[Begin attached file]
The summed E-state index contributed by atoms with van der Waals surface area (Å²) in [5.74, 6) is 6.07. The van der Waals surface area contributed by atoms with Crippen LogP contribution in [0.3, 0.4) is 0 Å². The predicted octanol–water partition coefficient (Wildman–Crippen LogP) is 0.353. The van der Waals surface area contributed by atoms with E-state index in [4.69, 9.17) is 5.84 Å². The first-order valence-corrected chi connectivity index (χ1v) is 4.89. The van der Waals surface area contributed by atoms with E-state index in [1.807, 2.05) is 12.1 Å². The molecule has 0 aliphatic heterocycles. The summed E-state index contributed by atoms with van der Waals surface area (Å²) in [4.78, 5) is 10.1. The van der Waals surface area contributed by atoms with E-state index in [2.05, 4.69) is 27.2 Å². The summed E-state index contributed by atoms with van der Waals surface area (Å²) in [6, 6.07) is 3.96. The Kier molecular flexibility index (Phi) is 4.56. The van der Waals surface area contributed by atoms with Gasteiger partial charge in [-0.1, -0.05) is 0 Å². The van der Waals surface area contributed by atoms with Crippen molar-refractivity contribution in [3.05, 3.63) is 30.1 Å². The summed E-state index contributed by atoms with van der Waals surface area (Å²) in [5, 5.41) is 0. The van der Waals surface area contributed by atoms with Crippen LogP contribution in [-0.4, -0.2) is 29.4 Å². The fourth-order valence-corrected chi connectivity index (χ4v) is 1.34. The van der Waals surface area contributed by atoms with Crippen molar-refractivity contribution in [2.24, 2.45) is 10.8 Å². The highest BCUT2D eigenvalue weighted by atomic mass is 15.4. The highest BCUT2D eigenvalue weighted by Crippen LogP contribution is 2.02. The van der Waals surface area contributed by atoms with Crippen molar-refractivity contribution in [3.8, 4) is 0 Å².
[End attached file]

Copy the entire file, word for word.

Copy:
The summed E-state index contributed by atoms with van der Waals surface area (Å²) in [5.74, 6) is 6.07. The van der Waals surface area contributed by atoms with Crippen LogP contribution in [0.3, 0.4) is 0 Å². The predicted octanol–water partition coefficient (Wildman–Crippen LogP) is 0.353. The van der Waals surface area contributed by atoms with E-state index in [4.69, 9.17) is 5.84 Å². The first-order valence-corrected chi connectivity index (χ1v) is 4.89. The van der Waals surface area contributed by atoms with E-state index in [1.807, 2.05) is 12.1 Å². The molecule has 0 aliphatic heterocycles. The summed E-state index contributed by atoms with van der Waals surface area (Å²) in [4.78, 5) is 10.1. The van der Waals surface area contributed by atoms with E-state index in [2.05, 4.69) is 27.2 Å². The summed E-state index contributed by atoms with van der Waals surface area (Å²) in [6, 6.07) is 3.96. The Kier molecular flexibility index (Phi) is 4.56. The van der Waals surface area contributed by atoms with Gasteiger partial charge in [-0.1, -0.05) is 0 Å². The van der Waals surface area contributed by atoms with Crippen molar-refractivity contribution in [3.05, 3.63) is 30.1 Å². The summed E-state index contributed by atoms with van der Waals surface area (Å²) in [5, 5.41) is 0. The van der Waals surface area contributed by atoms with Crippen LogP contribution in [-0.4, -0.2) is 29.4 Å². The fourth-order valence-corrected chi connectivity index (χ4v) is 1.34. The van der Waals surface area contributed by atoms with Crippen molar-refractivity contribution in [2.24, 2.45) is 10.8 Å². The highest BCUT2D eigenvalue weighted by atomic mass is 15.4. The highest BCUT2D eigenvalue weighted by Crippen LogP contribution is 2.02. The van der Waals surface area contributed by atoms with Crippen molar-refractivity contribution in [3.8, 4) is 0 Å².